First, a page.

The Hate U Give
PublisherWalker Books
Date Published06 August 2017
Price£ 7.99

The Hate U Give

by Angie Thomas

Sixteen-year-old Starr is the only witness to the shooting, by a police officer, of her friend Khalil, a killing that comes close to tearing her neighbourhood apart.


Starr is 16. She lives in a poor, predominantly black area of the city, but goes to school in a posh, white suburb, nearly an hour’s drive from her home. Her parents – her mother is a nurse and her father runs a convenience store –  want her to have opportunities outside the ghetto area where she was born and has been brought up. So Starr and her brothers live two very different lives, one at home and the other at school.

Starr is no stranger to violence. It happens all the time in their home neighbourhood and, when she was ten, Starr held her best friend’s hand as she died, the victim of a drive-by shooting. When a party she shouldn’t really be at is broken up by shots being fired, Starr leaves with her best friend Khalil, not expecting the same thing to happen to her again.

But it does. Khalil is pulled over by a white police officer and asked to get out of the car. Moments later, he’s dying from gunshot wounds. The police officer claims he believed Khalil had a gun in the car, but Starr knows that’s not true. But as she’s the only witness to the killing, it’s her word against that of the policeman and there are no prizes for guessing who is most likely to be believed.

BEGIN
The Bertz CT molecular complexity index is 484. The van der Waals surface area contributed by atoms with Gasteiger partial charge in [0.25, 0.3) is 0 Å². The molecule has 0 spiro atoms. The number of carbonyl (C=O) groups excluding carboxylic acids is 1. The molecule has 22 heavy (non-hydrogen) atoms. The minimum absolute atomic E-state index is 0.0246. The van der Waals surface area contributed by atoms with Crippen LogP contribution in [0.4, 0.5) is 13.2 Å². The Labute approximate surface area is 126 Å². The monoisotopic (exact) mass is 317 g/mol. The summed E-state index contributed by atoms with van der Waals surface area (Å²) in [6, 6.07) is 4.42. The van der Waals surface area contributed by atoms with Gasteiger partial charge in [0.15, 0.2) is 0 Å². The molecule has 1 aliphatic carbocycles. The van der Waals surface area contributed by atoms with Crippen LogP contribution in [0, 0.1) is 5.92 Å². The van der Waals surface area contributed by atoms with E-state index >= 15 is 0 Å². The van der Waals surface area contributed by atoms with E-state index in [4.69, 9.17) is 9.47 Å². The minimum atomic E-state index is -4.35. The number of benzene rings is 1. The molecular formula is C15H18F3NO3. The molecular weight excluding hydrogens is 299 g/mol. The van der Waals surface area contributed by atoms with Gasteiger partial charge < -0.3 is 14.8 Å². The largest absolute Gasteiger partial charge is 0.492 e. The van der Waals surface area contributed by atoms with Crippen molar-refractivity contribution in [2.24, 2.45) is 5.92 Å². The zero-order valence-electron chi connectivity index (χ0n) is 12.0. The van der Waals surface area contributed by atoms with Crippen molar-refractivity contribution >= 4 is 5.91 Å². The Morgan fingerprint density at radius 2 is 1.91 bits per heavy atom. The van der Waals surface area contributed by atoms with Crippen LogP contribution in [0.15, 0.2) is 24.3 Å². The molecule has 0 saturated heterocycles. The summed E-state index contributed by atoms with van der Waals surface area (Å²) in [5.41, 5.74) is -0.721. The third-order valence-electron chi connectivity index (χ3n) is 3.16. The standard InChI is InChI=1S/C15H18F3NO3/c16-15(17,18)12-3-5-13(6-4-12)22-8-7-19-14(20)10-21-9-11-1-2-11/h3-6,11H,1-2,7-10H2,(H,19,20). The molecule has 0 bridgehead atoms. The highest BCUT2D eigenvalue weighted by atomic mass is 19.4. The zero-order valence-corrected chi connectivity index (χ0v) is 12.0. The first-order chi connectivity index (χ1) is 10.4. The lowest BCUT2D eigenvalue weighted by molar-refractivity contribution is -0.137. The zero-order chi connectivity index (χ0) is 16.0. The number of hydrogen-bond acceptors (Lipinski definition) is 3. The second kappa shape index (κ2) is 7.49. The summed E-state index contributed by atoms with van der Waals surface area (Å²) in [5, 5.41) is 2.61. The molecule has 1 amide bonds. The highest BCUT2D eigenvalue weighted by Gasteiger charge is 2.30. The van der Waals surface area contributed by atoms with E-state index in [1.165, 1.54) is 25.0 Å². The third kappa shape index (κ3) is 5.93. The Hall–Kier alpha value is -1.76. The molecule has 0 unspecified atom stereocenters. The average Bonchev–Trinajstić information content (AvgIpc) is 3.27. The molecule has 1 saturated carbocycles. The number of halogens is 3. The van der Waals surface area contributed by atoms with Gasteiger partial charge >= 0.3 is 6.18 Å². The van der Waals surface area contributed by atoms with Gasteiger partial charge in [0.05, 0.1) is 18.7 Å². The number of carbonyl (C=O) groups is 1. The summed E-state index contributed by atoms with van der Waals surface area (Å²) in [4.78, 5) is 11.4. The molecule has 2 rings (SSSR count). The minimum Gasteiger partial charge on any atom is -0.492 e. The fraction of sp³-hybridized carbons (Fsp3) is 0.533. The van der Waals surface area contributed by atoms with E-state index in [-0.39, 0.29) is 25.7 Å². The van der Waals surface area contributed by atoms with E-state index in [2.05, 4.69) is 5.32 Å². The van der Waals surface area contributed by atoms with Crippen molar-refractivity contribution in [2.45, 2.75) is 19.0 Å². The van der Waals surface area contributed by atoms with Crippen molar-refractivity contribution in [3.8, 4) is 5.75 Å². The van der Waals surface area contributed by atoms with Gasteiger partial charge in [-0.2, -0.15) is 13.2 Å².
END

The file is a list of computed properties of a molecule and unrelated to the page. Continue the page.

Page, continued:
The Hate U Give is a stunning, massively powerful young adult debut from Angie Thomas. She writes with absolute authenticity about a world that is very different to anything the vast majority of readers will have ever experienced. This is a world where police officers are to be feared, where pitbulls are kept in the backyard for protection and where rival gangs hold sway over the neighbourhood. And this is a world that is a reality for black youngsters throughout the US – and yes, in parts of the UK too. But in the US, the ready availability of guns makes volatile situations vastly more dangerous than they are in the UK, although incidents such as the death of Mark Duggan in north London prove such things aren’t unknown here, either.

Thomas’s characters are vibrant and at times challenging, but they are at all times real. Starr has to cope with the problem of having a white boyfriend that her father does not know about and would not approve of, as he’s made his views on interracial couples quite plain. She’s been brought up on the history of the Black Panthers, whose original purpose was to prevent acts of police brutality, but it soon becomes all too clear that there will be far reaching consequences from Starr having to testify about the shooting in front of a grand jury, and it’s not easy for her and her family to stand by their beliefs and principles.

The sentence structure and cadence of much of the narrative is at the same time unfamiliar but lyrical. The depiction of gang culture will take you deep into an unfamiliar world, but it will also make you question your own beliefs and prejudices.

The Hate U Give is one of those rare books, one that will stay with you long after you’ve turned the final page and, far more importantly, it’s a book that will change the way you view the world. Seeing life – and death – through Starr’s eyes is at times heart-breaking and at other times uplifting. I was absolutely engrossed in her story and that of her family and friends.

Reviewed 22 July 2017 by Linda Wilson